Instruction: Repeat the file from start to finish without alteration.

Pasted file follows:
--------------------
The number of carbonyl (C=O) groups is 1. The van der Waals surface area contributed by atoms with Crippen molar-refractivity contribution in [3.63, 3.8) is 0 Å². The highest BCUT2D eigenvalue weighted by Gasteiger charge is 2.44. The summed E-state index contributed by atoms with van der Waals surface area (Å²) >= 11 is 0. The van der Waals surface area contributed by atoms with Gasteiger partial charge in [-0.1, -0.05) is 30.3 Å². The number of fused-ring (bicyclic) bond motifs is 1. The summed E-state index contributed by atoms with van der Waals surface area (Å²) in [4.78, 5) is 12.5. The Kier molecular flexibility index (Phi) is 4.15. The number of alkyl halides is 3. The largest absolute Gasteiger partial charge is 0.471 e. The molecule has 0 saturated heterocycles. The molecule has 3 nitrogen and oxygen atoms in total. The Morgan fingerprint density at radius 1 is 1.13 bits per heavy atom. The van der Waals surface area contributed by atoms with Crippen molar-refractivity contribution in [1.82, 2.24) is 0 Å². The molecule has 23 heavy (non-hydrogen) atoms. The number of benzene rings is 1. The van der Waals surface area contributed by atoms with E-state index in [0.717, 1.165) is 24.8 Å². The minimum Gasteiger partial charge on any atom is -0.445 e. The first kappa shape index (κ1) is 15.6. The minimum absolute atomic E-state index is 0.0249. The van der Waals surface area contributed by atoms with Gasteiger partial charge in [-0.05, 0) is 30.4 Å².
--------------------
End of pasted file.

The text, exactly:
The number of carbonyl (C=O) groups is 1. The van der Waals surface area contributed by atoms with Crippen molar-refractivity contribution in [3.63, 3.8) is 0 Å². The highest BCUT2D eigenvalue weighted by Gasteiger charge is 2.44. The summed E-state index contributed by atoms with van der Waals surface area (Å²) >= 11 is 0. The van der Waals surface area contributed by atoms with Gasteiger partial charge in [-0.1, -0.05) is 30.3 Å². The number of fused-ring (bicyclic) bond motifs is 1. The summed E-state index contributed by atoms with van der Waals surface area (Å²) in [4.78, 5) is 12.5. The Kier molecular flexibility index (Phi) is 4.15. The number of alkyl halides is 3. The largest absolute Gasteiger partial charge is 0.471 e. The molecule has 0 saturated heterocycles. The molecule has 3 nitrogen and oxygen atoms in total. The Morgan fingerprint density at radius 1 is 1.13 bits per heavy atom. The van der Waals surface area contributed by atoms with Crippen molar-refractivity contribution in [1.82, 2.24) is 0 Å². The molecule has 23 heavy (non-hydrogen) atoms. The number of benzene rings is 1. The van der Waals surface area contributed by atoms with E-state index in [0.717, 1.165) is 24.8 Å². The minimum Gasteiger partial charge on any atom is -0.445 e. The first kappa shape index (κ1) is 15.6. The minimum absolute atomic E-state index is 0.0249. The van der Waals surface area contributed by atoms with Gasteiger partial charge in [-0.05, 0) is 30.4 Å².